DISCLAIMER: Wine-Blog is a journal of my PR wine activities and learnings. 1) I occasionally write stories about wine clients, but don’t charge them hours for that time. 2) Wine reviews (and trips) originate from free samples sent by PR people representing the brands. 3) Images are either mostly mine, some are purchased; a few rare ones are part of fair trade usage.
Thus begins the season of thanks. And, I am so thankful that my wine journey has included Rieslings. Dry, off dry, I love them all, because they’re so versatile and food friendly. Usually lower in alcohol, you can also enjoy a bit more, and not feel as tipsy.
I’ve been sent two Rieslings, so I’m going to feature them both today. They’re extreme opposites, as Rieslings go. One was dry, the other off dry, so it makes this a better sharing moment. And, before I forget, make sure that you think of this variety for your Thanksgiving meal(s). It is a perfect wine for appetizers, the sweeter version can work with salads (sweet ones, as long as your salad dressing also has some Riesling in it, along with Mandarin oranges, and lemon versus vinegar), great for bird dishes, making stuffing out of this world as a pairing, and even desserts (off dry ones, to balance the sweetness of desserts).
With Rieslings, think Yin Yang. If it’s dry, match with sweeter foods (cranberry dressing). If it has some residual sugar, go with dryer foods (herb dressing).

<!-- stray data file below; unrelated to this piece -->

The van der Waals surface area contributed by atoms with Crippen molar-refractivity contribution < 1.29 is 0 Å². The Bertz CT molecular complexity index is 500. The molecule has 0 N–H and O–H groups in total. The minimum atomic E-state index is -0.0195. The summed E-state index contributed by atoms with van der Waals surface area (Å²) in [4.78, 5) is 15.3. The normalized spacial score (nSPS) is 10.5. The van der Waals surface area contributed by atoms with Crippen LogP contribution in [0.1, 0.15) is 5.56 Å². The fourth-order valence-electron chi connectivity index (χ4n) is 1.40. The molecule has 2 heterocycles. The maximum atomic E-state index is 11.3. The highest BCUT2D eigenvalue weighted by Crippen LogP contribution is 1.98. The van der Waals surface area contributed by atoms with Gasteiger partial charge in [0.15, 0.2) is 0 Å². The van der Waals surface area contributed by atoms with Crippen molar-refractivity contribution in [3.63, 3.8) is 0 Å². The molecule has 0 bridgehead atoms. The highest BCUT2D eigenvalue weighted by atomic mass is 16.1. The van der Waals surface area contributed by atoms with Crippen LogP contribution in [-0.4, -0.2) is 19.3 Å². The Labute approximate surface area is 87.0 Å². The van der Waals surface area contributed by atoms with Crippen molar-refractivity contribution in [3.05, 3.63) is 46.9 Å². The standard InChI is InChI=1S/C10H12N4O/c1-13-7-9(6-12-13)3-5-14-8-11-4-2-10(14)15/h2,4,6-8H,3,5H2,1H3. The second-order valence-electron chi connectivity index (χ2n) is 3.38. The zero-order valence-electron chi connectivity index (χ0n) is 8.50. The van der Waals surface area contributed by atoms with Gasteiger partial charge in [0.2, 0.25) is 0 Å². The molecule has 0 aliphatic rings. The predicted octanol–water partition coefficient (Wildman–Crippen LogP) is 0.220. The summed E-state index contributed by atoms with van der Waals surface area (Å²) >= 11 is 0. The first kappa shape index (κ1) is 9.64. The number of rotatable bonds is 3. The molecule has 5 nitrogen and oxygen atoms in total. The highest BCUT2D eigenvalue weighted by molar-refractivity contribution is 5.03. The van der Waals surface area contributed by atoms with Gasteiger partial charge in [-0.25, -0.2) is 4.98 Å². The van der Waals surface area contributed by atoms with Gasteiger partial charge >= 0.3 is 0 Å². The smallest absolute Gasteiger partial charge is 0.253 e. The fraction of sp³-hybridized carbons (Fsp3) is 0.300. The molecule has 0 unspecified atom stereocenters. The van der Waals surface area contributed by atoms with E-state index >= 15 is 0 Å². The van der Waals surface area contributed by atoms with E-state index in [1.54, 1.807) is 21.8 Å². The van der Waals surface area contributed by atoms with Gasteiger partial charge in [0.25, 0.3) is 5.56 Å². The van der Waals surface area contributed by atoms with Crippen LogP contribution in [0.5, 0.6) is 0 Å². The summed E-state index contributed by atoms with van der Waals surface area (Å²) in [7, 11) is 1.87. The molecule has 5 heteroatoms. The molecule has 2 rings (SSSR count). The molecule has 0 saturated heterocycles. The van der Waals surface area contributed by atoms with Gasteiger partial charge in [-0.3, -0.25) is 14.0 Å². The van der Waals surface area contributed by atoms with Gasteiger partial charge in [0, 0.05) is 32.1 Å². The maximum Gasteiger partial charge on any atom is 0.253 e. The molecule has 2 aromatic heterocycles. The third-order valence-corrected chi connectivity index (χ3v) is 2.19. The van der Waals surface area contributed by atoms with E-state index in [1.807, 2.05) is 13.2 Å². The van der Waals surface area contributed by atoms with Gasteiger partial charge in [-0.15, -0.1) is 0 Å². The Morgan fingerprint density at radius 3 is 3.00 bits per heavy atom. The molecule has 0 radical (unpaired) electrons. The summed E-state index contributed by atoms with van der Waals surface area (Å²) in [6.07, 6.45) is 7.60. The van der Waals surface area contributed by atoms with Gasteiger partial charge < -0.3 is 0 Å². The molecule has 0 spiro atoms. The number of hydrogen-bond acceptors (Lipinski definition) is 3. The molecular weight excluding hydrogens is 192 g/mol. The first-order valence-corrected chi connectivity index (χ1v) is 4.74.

2015 Schloss Johannisberg Gelblack (SRP $30) – Produced by the architect and first 100 percent Riesling estate in the world, this off-dry wine was crafted from hand-harvested grapes from the Schloss Johannisberg Vineyard.
The Schloss Johannisberg Gelblack Riesling was the drier of the two. This one is my appetizer Riesling… Bring on a cheese plate, taste a few cheeses, and pick a couple of your favorites to serve. You can also wrap up a meal with a cheese plate, and finish your meal with this one. This one is sheer elegance.
The Riesling grapes for this one were hand-harvested from a single vineyard, located in Rheingau, Germany. After fermentation, the wine settles on the lees for five months. It’s quite complex and has a delicious nose of white gardenias, pears, and apple blossoms. It’s very well balanced and speaks refinement! I wanted to expect that, and wasn’t disappointed, and delighted that it over delivered so well, with really crisp acidity. This one is only 12 percent alcohol. Just refreshingly delicious and completely over delivers to perfection. Highly recommended for your holidays!
HISTORY from their Website:
Some 1,200 years of viticultural history are associated with Johannisberg. An eventful history, which, among other things, led to the creation of the world’s first Riesling wine estate and with it, a unique wine culture that has existed at Johannisberg ever since. Founded as a Benedictine monastery, the Johannisberg abbey quickly became a viticultural focal point and initiator in the Rheingau. Today, in the heart of the cellar, is the underground library “Bibliotheca subterranea” – the famed treasure chamber of the palace, with its centuries-old wine rarities.